Sustainable systems over rigged institutions
If you dig into the soil of our current socio-economic paradigm, like Alice would, you’d unearth layers of assumptions, some of which are disturbingly skewed. It’s a system structured to syphon wealth and resources upward, leading to billions of people in conditions of precarity and neglect. The trickle down story is apt. Most get but just a trickle while the torrent flows to those hoarding and buttressing their moats. Not only is this all just deeply inequitable, it’s ecologically unsustainable. Pushing a narrative and trajectory that defies the laws of thermodynamic and ethics alike. The shocking disparities in wealth and well-being aren’t just “how things are”; they’re the consequences of specific design choices in our social institutions grounded in a flawed worldview.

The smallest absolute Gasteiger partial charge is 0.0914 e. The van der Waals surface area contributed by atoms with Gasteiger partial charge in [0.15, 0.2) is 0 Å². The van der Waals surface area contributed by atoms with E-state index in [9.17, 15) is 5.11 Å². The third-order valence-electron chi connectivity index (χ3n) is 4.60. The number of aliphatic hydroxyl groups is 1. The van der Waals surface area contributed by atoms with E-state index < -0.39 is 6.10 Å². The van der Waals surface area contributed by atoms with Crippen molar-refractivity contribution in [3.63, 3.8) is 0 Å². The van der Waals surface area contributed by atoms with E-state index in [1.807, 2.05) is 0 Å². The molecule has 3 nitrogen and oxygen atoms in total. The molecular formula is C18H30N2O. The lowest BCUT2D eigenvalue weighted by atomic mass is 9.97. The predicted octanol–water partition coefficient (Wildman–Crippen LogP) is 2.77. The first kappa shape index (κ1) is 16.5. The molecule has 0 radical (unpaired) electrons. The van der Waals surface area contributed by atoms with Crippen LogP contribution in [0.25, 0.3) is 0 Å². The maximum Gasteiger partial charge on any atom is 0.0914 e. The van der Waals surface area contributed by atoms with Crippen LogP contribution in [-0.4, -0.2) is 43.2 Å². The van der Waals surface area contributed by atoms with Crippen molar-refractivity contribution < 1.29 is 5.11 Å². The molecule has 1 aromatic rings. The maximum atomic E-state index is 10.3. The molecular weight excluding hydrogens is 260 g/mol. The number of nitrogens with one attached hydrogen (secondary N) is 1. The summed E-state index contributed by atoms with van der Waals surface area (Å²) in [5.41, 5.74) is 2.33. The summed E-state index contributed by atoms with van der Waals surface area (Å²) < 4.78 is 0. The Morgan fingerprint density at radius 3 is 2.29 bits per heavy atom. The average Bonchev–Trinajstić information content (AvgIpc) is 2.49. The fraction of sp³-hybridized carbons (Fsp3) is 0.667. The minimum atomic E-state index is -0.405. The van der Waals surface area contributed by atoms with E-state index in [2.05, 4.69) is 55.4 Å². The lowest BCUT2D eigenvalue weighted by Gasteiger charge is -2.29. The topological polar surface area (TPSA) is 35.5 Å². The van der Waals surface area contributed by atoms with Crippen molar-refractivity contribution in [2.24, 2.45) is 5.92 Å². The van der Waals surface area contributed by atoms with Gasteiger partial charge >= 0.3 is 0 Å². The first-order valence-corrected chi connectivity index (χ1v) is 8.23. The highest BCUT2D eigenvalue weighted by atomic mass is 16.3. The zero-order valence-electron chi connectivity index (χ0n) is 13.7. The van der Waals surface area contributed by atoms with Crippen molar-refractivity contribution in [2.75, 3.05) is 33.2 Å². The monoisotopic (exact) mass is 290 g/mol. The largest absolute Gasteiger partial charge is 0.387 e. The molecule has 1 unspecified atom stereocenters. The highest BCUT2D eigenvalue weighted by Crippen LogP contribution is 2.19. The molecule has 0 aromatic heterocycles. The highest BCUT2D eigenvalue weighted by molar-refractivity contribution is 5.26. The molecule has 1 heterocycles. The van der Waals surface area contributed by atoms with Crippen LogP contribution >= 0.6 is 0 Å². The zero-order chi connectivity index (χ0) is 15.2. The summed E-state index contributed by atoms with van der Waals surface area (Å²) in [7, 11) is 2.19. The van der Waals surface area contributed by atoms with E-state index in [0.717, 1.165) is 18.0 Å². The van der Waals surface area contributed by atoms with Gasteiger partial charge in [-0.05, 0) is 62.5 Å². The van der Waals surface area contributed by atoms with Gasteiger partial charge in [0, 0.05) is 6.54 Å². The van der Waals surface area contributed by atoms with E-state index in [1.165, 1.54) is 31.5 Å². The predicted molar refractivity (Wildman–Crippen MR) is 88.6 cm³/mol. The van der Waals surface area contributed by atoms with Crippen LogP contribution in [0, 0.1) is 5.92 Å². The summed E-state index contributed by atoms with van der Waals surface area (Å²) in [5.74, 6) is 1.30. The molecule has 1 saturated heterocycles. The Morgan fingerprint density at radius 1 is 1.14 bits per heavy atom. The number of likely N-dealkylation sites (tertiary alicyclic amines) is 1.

Enter alternative models like Doughnut Economics, conceived by Kate Raworth. This model challenges the ‘grow or die’ philosophy that has held such sway in economic thought. Instead of a linear, extractive model that treats the planet as an infinite resource and dumping ground, the Doughnut Economics model promotes circularity. This is fundamentally different to how we’ve been doing it. It evokes a picture of an economy where waste becomes input, where the concept of ‘trash’ is replaced by ‘nutrients for the next cycle’, aligning more closely with how natural ecosystems function. It is also about redefining prosperity, moving beyond GDP and material wealth to “less wrong” indicators that encompass social well-being, equity, and ecological regeneration.